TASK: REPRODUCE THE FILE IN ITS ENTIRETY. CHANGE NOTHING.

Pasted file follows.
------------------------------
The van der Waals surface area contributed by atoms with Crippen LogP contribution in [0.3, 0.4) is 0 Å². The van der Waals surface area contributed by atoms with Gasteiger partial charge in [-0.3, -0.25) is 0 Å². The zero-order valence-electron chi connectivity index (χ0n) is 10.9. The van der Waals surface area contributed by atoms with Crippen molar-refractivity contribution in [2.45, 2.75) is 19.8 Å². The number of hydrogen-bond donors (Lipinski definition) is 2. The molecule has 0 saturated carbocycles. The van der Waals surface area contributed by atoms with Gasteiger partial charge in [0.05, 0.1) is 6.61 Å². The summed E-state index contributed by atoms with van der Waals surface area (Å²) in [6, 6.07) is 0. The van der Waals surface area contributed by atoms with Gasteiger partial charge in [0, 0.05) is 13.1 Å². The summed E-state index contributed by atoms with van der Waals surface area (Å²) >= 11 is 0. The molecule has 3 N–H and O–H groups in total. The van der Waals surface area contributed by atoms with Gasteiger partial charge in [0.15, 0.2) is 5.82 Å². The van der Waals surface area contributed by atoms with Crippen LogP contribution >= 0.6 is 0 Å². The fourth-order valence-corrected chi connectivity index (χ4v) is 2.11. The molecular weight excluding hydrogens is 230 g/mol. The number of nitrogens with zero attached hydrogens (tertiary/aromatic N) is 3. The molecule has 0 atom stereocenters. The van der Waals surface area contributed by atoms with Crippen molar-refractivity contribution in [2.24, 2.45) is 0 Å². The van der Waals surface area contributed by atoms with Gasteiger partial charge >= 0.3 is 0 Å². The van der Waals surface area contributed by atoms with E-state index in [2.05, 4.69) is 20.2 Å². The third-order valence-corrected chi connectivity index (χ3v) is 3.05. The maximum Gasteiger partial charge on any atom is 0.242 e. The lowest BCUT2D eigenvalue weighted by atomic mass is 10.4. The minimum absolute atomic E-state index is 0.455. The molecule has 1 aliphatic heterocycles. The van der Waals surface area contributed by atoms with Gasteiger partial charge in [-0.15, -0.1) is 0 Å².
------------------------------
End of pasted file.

The van der Waals surface area contributed by atoms with Crippen LogP contribution in [0.3, 0.4) is 0 Å². The van der Waals surface area contributed by atoms with Gasteiger partial charge in [-0.3, -0.25) is 0 Å². The zero-order valence-electron chi connectivity index (χ0n) is 10.9. The van der Waals surface area contributed by atoms with Crippen molar-refractivity contribution in [2.45, 2.75) is 19.8 Å². The number of hydrogen-bond donors (Lipinski definition) is 2. The molecule has 0 saturated carbocycles. The van der Waals surface area contributed by atoms with Gasteiger partial charge in [0.05, 0.1) is 6.61 Å². The summed E-state index contributed by atoms with van der Waals surface area (Å²) in [6, 6.07) is 0. The van der Waals surface area contributed by atoms with Gasteiger partial charge in [0, 0.05) is 13.1 Å². The summed E-state index contributed by atoms with van der Waals surface area (Å²) >= 11 is 0. The molecule has 3 N–H and O–H groups in total. The van der Waals surface area contributed by atoms with Gasteiger partial charge in [0.15, 0.2) is 5.82 Å². The van der Waals surface area contributed by atoms with Crippen LogP contribution >= 0.6 is 0 Å². The fourth-order valence-corrected chi connectivity index (χ4v) is 2.11. The molecular weight excluding hydrogens is 230 g/mol. The number of nitrogens with zero attached hydrogens (tertiary/aromatic N) is 3. The molecule has 0 atom stereocenters. The van der Waals surface area contributed by atoms with Crippen molar-refractivity contribution in [2.24, 2.45) is 0 Å². The van der Waals surface area contributed by atoms with Gasteiger partial charge >= 0.3 is 0 Å². The van der Waals surface area contributed by atoms with E-state index in [2.05, 4.69) is 20.2 Å². The third-order valence-corrected chi connectivity index (χ3v) is 3.05. The maximum Gasteiger partial charge on any atom is 0.242 e. The lowest BCUT2D eigenvalue weighted by atomic mass is 10.4. The minimum absolute atomic E-state index is 0.455. The molecule has 1 aliphatic heterocycles. The van der Waals surface area contributed by atoms with Gasteiger partial charge in [-0.15, -0.1) is 0 Å².